HOUSTON The wife of former Enron finance chief Andrew Fastow backed out of a plea bargain Wednesday after a federal judge refused to go along with a sentence of five months in prison and five months of confinement at home.
The proposed sentence for Lea Fastow had been carefully worked out as part of a larger plea agreement involving her husband's criminal case. But prosecutors said her decision will not affect his part of the bargain, which calls for up to 10 years in prison for conspiracy.
''His plea stands and he is still required to cooperate,'' said Andrew Weissmann, head of the Justice Department's Enron Task Force.
Lea Fastow, 42, withdrew her guilty plea to a tax crime after U.S. District Judge David Hittner said he wanted a sentence of between 10 and 16 months. The judge did not specify whether he wanted a combination of prison and home confinement.
The Fastows had insisted on the five-month prison sentence to ensure that their sons, age 4 and 8, had at least one parent at home.
''I am going to have to go back to the drawing board and think about this,'' said Lea Fastow's lawyer Mike De-Geurin. ''I am a bit embarrassed for everyone who was there who witness this.''
Lea Fastow stood behind DeGeurin, her lower lip quivering.
''The agreement to plead guilty and resolve all of these matters at once included an agreed sentence. It resolved a lot of matters,'' DeGeurin said. Now, ''I don't know what is going to happen.''
Lea Fastow now is scheduled to go to trial June 2 on all six original charges of conspiracy and filing false tax forms. The charges carry up to 37 years in prison, but she would probably get far less if convicted.
The judge also ordered the trial moved from Houston to Brownsville in far South Texas to help ensure an impartial jury.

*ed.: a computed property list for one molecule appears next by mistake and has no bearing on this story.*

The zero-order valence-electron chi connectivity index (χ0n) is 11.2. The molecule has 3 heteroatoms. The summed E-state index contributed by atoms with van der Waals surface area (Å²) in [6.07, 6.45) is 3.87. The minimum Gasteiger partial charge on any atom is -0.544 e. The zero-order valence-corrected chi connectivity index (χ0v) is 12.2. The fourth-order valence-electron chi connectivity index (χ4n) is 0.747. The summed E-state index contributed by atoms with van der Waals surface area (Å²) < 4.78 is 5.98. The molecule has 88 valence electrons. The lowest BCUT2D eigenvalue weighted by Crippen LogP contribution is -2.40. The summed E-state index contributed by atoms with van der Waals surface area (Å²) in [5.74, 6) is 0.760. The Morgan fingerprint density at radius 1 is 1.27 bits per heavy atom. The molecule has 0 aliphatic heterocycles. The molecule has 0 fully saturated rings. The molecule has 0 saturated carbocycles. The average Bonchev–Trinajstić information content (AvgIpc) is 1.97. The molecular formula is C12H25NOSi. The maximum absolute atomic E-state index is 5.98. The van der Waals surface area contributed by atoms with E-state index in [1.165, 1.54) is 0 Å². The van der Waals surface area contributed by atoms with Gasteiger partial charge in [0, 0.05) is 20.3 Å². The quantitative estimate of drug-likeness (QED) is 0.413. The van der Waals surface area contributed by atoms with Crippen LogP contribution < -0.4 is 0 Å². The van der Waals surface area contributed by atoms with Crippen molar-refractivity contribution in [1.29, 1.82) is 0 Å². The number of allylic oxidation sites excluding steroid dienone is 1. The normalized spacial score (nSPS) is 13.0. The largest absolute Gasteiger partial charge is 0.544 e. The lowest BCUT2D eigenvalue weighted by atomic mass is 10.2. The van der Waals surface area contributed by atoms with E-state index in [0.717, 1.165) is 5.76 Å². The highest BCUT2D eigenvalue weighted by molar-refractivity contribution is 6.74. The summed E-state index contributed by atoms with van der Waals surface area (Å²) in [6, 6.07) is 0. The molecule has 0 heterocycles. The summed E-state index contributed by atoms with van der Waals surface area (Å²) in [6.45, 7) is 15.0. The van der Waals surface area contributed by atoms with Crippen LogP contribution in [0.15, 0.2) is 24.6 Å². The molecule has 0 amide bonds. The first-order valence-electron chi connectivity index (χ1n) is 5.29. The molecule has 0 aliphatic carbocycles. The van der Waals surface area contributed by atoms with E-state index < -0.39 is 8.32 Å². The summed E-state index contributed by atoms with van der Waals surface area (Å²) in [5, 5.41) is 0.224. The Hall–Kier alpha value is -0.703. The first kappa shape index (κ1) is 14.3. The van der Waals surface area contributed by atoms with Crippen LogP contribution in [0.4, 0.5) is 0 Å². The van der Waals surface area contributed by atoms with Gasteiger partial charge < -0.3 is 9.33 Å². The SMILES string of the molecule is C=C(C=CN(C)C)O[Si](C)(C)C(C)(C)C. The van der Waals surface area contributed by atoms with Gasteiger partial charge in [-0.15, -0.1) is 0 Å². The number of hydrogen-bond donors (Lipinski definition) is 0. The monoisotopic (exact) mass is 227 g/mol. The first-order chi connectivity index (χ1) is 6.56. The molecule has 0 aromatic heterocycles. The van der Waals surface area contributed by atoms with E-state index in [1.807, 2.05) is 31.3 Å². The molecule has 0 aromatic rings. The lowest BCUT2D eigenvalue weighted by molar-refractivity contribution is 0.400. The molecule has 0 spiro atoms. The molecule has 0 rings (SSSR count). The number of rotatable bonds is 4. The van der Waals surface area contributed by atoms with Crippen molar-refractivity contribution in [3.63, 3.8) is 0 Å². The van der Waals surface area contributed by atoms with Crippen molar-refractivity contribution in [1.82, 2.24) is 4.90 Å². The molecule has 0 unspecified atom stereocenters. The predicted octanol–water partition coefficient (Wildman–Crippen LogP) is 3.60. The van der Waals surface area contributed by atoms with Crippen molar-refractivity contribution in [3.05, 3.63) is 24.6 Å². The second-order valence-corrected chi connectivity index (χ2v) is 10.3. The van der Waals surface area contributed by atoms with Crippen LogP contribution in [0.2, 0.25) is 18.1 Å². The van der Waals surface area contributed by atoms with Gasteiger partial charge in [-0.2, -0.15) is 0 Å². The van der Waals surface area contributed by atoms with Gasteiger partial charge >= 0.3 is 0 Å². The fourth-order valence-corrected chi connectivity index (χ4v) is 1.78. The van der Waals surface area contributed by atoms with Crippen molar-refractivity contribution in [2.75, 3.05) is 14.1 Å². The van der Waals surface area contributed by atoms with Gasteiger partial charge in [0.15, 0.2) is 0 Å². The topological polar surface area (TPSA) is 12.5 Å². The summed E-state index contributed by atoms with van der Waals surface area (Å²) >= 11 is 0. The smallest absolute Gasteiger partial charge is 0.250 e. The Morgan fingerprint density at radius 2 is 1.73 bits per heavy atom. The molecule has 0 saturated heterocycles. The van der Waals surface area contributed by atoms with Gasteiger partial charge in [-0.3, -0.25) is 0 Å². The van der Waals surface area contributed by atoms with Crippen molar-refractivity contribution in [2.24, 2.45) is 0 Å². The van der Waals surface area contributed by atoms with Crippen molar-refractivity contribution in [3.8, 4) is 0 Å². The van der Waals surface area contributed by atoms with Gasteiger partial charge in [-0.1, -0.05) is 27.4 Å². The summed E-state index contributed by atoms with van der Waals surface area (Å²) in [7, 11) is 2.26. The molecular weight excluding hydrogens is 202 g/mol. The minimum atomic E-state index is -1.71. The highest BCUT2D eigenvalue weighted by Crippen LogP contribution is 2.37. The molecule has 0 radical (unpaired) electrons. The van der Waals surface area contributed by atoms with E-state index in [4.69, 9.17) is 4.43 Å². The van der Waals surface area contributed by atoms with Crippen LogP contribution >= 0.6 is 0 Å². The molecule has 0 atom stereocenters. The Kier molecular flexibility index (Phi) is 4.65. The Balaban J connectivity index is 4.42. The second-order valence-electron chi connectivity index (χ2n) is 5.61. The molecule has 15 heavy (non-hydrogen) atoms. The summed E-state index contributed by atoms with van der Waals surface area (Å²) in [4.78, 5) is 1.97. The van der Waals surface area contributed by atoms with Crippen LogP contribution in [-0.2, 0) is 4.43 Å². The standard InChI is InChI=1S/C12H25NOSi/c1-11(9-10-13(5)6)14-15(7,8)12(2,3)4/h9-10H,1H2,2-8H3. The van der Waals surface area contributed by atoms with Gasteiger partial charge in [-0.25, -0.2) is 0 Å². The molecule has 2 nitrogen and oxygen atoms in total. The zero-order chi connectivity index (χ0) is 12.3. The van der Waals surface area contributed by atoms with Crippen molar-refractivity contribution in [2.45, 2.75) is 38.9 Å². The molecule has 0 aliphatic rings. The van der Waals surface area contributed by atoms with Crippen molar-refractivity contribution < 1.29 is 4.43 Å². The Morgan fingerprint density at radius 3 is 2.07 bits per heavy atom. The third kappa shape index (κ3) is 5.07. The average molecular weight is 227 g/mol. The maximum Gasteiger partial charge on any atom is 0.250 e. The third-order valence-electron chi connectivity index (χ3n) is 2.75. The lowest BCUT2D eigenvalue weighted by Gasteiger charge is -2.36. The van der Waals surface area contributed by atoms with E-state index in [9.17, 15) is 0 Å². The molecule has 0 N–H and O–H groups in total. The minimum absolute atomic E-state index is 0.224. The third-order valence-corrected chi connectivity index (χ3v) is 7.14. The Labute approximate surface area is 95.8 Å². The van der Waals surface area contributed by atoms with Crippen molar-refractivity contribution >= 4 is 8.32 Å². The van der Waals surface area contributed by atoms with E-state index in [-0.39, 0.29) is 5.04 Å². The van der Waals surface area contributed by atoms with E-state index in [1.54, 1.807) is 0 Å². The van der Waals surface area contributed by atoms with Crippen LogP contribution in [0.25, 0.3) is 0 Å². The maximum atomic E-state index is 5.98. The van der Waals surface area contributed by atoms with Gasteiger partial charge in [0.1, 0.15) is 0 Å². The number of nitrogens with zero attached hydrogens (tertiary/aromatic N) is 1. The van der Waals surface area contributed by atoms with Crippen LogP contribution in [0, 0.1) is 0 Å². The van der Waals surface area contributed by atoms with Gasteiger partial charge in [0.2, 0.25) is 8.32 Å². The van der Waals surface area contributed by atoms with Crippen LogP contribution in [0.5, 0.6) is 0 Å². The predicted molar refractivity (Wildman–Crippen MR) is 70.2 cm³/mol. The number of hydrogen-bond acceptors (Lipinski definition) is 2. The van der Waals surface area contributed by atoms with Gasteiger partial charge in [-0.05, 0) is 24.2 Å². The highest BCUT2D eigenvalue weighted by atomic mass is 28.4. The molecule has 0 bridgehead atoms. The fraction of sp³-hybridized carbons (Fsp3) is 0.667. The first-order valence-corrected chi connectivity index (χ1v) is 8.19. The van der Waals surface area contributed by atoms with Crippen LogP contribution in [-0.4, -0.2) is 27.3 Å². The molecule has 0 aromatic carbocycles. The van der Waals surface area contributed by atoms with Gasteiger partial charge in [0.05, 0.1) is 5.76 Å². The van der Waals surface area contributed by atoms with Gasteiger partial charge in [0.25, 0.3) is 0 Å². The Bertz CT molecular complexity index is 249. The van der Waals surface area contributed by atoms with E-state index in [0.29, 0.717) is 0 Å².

Andrew Fastow, 42, was not in the courtroom Wednesday. His attorneys did not immediately return calls for comment.
After on-again, off-again negotiations, Lea Fastow pleaded guilty Jan. 14 to filing a false tax form, acknowledging she helped her husband hide ill-gotten income. But the judge refused at the time to guarantee her the sentence agreed to by prosecutors. And she retained the right to withdraw her plea.
Andrew Fastow pleaded guilty the same day, admitting he orchestrated schemes to make Enron appear financially healthy while enriching himself. He also agreed to cooperate with prosecutors investigating higher-ups at Enron.
His cooperation so far has led to indictments against former Enron chief executive Jeffrey Skilling and former top accountant Richard Causey, and prosecutors have said his wife played an ''integral role'' in securing his guilty plea and cooperation.
While he cannot back out of his deal, he could face repercussions if he does not fully cooperate, said Kirby Behre, a former federal prosecutor.
Prosecutors could refuse to drop 96 other counts of fraud, money laundering, insider trading and other offenses unless they are satisfied with his help.
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